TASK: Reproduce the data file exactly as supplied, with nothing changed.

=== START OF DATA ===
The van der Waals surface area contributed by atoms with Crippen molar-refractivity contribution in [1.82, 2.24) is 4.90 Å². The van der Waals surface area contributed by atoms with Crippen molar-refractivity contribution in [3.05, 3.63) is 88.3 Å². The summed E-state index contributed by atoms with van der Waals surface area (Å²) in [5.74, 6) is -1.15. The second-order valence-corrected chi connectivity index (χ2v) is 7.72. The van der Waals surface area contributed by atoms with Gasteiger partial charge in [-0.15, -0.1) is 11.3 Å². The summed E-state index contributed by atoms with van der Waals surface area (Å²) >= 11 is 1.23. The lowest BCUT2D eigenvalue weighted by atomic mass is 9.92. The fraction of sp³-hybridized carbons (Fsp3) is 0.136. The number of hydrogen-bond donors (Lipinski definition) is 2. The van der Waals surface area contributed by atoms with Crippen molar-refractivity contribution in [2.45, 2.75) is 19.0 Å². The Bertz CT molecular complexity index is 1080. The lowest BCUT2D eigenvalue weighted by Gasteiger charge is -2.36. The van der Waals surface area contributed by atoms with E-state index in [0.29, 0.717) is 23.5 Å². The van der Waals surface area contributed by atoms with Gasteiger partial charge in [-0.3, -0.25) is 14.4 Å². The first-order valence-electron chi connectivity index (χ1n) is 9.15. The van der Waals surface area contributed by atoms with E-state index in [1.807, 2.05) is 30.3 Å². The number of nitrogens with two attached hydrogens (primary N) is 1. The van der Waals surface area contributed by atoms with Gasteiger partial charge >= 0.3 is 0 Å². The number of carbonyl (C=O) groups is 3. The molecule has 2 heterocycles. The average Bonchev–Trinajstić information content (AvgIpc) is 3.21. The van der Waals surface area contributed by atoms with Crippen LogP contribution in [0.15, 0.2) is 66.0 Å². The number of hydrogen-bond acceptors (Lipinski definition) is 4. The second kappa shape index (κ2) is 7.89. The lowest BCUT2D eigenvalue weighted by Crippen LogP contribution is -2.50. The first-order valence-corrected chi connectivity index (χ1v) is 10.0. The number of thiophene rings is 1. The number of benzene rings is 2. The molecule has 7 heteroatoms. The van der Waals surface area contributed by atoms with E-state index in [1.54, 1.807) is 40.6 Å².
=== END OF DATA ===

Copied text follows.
The van der Waals surface area contributed by atoms with Crippen molar-refractivity contribution in [1.82, 2.24) is 4.90 Å². The van der Waals surface area contributed by atoms with Crippen molar-refractivity contribution in [3.05, 3.63) is 88.3 Å². The summed E-state index contributed by atoms with van der Waals surface area (Å²) in [5.74, 6) is -1.15. The second-order valence-corrected chi connectivity index (χ2v) is 7.72. The van der Waals surface area contributed by atoms with Gasteiger partial charge in [-0.15, -0.1) is 11.3 Å². The summed E-state index contributed by atoms with van der Waals surface area (Å²) >= 11 is 1.23. The lowest BCUT2D eigenvalue weighted by atomic mass is 9.92. The fraction of sp³-hybridized carbons (Fsp3) is 0.136. The number of hydrogen-bond donors (Lipinski definition) is 2. The van der Waals surface area contributed by atoms with Crippen molar-refractivity contribution in [2.45, 2.75) is 19.0 Å². The Bertz CT molecular complexity index is 1080. The lowest BCUT2D eigenvalue weighted by Gasteiger charge is -2.36. The van der Waals surface area contributed by atoms with E-state index in [0.29, 0.717) is 23.5 Å². The van der Waals surface area contributed by atoms with Gasteiger partial charge in [-0.3, -0.25) is 14.4 Å². The first-order valence-electron chi connectivity index (χ1n) is 9.15. The van der Waals surface area contributed by atoms with E-state index in [1.807, 2.05) is 30.3 Å². The number of nitrogens with two attached hydrogens (primary N) is 1. The van der Waals surface area contributed by atoms with Gasteiger partial charge >= 0.3 is 0 Å². The number of carbonyl (C=O) groups is 3. The molecule has 2 heterocycles. The average Bonchev–Trinajstić information content (AvgIpc) is 3.21. The van der Waals surface area contributed by atoms with Crippen LogP contribution in [0.15, 0.2) is 66.0 Å². The number of hydrogen-bond acceptors (Lipinski definition) is 4. The second kappa shape index (κ2) is 7.89. The lowest BCUT2D eigenvalue weighted by Crippen LogP contribution is -2.50. The first-order valence-corrected chi connectivity index (χ1v) is 10.0. The number of thiophene rings is 1. The number of benzene rings is 2. The molecule has 7 heteroatoms. The van der Waals surface area contributed by atoms with E-state index in [1.54, 1.807) is 40.6 Å².